Hey guys, guess what? Elon Musk did something pretty cool last week.
REALiTi made while u wait pic.twitter.com/jWRPAEufs8— Elon Musk (@elonmusk) February 6, 2020
Wait, no, sorry. That’s just Elon being Elon on Twitter, as usual.
The CEO of SpaceX had an extremely active day on Twitter on Feb. 6, beyond the silly sci-fi pulp magazine cover. But one thing he didn’t tweet about that day -- which would’ve been of far greater interest to investors everywhere -- was SpaceX’s announcement that it might someday spin off its Starlink satellite division.
A Starlink IPO would finally give investors a second way to invest in the unique genius of Elon Musk, while also expanding the rather limited opportunities currently available for investing in space-centric companies.
A sidequest on Elon Musk’s mission to Mars
SpaceX is currently valued at roughly $33 billion on private markets, up from about $30.5 billion last year. However, Musk has been far more adamant about keeping his rockets away from Wall Street than he was with Tesla (NASDAQ:TSLA), which went public in 2010 at a market cap of roughly $2.2 billion, or SolarCity, which reached a market cap of nearly $1 billion after its 2012 IPO (SolarCity is now part of Tesla).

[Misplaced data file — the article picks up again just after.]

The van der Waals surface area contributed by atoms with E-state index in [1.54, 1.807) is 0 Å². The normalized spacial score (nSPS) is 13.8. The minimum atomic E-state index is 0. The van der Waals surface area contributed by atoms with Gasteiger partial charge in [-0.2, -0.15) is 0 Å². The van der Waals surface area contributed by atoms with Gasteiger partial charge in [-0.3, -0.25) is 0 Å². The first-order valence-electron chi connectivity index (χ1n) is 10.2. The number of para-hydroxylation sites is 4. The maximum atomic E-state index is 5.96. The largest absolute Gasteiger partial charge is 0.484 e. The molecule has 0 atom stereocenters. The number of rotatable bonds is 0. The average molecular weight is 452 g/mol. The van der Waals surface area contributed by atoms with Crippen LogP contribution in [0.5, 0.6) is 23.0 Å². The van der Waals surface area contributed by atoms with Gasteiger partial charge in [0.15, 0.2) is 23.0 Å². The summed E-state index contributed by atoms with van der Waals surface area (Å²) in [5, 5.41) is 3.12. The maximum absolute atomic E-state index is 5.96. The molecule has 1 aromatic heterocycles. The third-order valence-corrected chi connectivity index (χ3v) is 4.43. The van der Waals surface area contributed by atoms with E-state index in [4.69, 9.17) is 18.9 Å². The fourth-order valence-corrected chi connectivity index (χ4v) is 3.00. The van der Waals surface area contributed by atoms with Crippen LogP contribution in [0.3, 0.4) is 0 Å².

If SpaceX ever does go public, its valuation will likely be much higher than it is today. Musk has made clear that he doesn’t want to IPO SpaceX until it has established a steady stream of crewed routes to Mars. A SpaceX that could make a Mars trip feel more like a JFK-to-Dulles shuttle flight could easily be worth more than Tesla is today, all before ever going public. But it also implies that SpaceX will be well established by the time it might IPO.
Starlink, on the other hand, has a lot of runway left.
Musk plans to launch anywhere from 12,000 to 42,000 Starlink satellites to create an orbiting scaffold of internet connectivity. No specific timeline has been given to reach this goal. There are perhaps 200 to 240 Starlink satellites now in orbit, and the FCC has already given Starlink a deadline of November 2027 to launch the “first” 12,000 of Musk’s grand plan. If Starlink reaches Musk’s stated targets, it would represent an increase of anywhere from 4,900% to 20,900% in the number of near-Earth internet hotspots under its control.
There’s less competition than you’d think
There are currently two major publicly-traded satellite internet providers: EchoStar’s (NASDAQ:SATS) HughesNet and ViaSat (NASDAQ:VSAT). HughesNet caps subscriber data access at 50 gigabytes per month, at a cost of over $120 per month, according to BroadbandNow. ViaSat has an “unlimited-bandwidth” plan, but it costs $150 per month, and your download speed gets throttled after using about 100 gigabytes of data.
Between them, these two providers serve about 2 million subscribers with 13 orbiting satellites. Every SpaceX-Starlink launch places several times as many satellites into orbit as the combined fleets of EchoStar and ViaSat.